In today’s society, sewage treatment plays a vital role. You only need to look back to Victorian times when sewage was dumped in the River Thames to understand its importance in preventing damage to our environment and the health of its inhabitants. Here’s our guide to the importance of sewage treatment.
What was ‘The Great Stink’?
In the first half of the 19th century, London was growing rapidly and more people meant more sewage. At the time, most homes were built without flush toilets. Instead ‘night soil men’ would come and collect some of the solid waste for use as fertilizer although the majority of it found its way onto the streets or into its watercourses.
From 1831 London suffered a series of cholera outbreaks. At the time, the inhalation of ‘foul air' was widely thought to be responsible for this dreaded disease. In reality, cholera is a waterborne disease and it was carried in the sewage polluting the city’s watercourses. It was only in the hot summer of 1858, which became known as ‘The Great Stink’ due to the unbearable stench of human waste and industrial effluent, that things came to a head and politicians acted to create a new sewage system.
What is sewage treatment?
Sewage is soiled water from sinks, showers, bathtubs, toilets, washing machines and dishwashers. There is only a certain amount of sewage and pollution nature can cope with, which is where treatment plants come into play. They help reduce pollutants in sewage to a level nature can handle.
These sewage treatment solutions treat used water in different stages: Primary, Secondary and Tertiary.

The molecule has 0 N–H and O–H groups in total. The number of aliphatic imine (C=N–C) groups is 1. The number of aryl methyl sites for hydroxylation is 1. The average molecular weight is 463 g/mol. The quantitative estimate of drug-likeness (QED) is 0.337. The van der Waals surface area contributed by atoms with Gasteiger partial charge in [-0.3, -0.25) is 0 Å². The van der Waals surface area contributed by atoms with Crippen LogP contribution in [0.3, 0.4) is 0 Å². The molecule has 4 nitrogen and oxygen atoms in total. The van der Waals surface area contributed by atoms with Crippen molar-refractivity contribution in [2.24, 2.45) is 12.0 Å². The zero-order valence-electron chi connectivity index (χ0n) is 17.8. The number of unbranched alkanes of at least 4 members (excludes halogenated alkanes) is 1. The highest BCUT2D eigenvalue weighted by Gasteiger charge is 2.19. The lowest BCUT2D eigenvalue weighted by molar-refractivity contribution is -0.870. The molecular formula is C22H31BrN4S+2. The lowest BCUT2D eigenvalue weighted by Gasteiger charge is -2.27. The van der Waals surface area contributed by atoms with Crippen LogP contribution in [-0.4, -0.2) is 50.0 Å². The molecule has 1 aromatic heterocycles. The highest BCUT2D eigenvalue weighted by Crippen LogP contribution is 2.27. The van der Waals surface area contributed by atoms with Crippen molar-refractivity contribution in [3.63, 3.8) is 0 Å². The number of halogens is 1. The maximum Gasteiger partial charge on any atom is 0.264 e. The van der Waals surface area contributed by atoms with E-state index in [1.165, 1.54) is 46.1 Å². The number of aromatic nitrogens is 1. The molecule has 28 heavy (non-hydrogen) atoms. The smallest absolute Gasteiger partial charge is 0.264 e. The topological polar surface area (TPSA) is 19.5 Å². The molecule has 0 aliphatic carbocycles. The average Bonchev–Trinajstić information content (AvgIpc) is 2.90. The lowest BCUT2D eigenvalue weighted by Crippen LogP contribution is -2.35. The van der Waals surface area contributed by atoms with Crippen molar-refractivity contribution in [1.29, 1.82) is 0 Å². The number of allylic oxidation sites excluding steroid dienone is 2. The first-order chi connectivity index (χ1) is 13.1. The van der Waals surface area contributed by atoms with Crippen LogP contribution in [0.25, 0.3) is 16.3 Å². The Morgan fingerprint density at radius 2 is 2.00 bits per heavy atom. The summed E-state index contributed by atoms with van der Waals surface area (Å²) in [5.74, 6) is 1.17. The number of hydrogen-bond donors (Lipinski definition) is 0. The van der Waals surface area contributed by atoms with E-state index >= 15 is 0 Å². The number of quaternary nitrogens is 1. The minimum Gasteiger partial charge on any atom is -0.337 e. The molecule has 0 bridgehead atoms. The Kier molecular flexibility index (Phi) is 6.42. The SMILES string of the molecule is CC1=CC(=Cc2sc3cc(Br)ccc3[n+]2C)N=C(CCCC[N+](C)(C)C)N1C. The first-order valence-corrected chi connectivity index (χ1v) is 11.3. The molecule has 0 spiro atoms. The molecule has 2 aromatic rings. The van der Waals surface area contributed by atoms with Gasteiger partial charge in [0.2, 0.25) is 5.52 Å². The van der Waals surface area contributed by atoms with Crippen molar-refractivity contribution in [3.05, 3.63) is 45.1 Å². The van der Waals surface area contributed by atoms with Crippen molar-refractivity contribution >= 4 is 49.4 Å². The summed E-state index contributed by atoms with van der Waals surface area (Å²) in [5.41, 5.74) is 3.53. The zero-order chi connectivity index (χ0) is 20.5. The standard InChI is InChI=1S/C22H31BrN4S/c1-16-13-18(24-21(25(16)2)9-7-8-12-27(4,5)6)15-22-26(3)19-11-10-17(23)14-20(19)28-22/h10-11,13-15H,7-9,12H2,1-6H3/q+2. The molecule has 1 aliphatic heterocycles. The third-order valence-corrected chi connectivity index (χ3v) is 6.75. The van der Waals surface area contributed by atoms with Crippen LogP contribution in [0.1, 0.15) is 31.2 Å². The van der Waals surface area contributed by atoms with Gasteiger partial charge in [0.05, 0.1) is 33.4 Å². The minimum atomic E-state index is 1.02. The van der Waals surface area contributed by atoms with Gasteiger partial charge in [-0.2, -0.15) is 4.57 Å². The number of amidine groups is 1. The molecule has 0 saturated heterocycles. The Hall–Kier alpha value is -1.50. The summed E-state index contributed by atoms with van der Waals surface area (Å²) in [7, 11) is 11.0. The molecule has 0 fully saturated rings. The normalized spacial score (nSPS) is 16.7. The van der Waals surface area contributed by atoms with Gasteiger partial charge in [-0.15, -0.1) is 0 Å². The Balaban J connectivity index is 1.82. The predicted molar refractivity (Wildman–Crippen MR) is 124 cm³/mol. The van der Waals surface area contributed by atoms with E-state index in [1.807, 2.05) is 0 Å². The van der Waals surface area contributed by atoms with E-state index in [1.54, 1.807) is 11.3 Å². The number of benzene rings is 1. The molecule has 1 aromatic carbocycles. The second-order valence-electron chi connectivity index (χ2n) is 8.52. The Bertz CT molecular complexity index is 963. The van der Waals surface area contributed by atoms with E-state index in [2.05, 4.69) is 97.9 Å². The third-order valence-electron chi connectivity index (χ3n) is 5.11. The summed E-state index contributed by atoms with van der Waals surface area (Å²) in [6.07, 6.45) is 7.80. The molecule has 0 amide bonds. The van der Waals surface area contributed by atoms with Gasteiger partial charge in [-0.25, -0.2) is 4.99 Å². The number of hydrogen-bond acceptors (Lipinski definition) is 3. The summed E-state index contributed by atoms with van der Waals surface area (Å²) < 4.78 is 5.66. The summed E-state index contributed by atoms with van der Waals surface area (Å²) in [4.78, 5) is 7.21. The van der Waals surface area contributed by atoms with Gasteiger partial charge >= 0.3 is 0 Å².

Primary treatment of wastewater involves sedimentation of solid waste within the water. Wastewater is passed through several tanks and filters that separate water from contaminants.
Secondary treatment of wastewater makes use of oxidation to further purify wastewater. This can be done by Biofiltration, Aeration or Oxidation ponds.
Tertiary treatment of wastewater is removing phosphates and nitrates from the water supply. Substances like activated carbon and sand are the most commonly used materials that assist in this process.
Why is sewage treatment so important?
There are many reasons why sewage treatment is so important. A lack of proper sewage treatment can be serious for the environment and our health:
- Our rivers and oceans host life that depends on clean shorelines, beaches and marshes.
- Untreated sewage will contaminate groundwater sources and other surrounding surface waters like seas, oceans etc.
- Dirty water can carry disease so harmful bacteria must be removed to make water safe.
- Untreated sewage can be a waste of renewable energy. If we treat it and reuse it for washing/floor cleaning etc we are saving fresh water.
What are the effects of sewage pollutants?
Pollutants can be found in sewage and have harmful effects on ecosystems and human health:
- Decaying organic matter and debris can use up the oxygen in water leaving no chance of survival for aquatic life.
- Chlorine compounds and inorganic chloramines can be toxic to aquatic invertebrates, algae and fish.
- Disease-causing bacteria can pollute beaches and waters, leading to restrictions on drinking water consumption and shellfish consumption.
- Metals such as mercury, lead, cadmium, chromium and arsenic can have acute and chronic toxic effects on species.
How can we help?
We are specialists when it comes to sewage treatment solutions, including sewage treatment plants, septic tanks, cesspools and sewage pumping stations, with over 25 years experience of supplying and installing these systems. We can supply you with a wide range of different brands and models to suit your specific requirements and if needed we can also provide you with an installation package. Please feel free to contact us for expert advice on 0121 351 3230.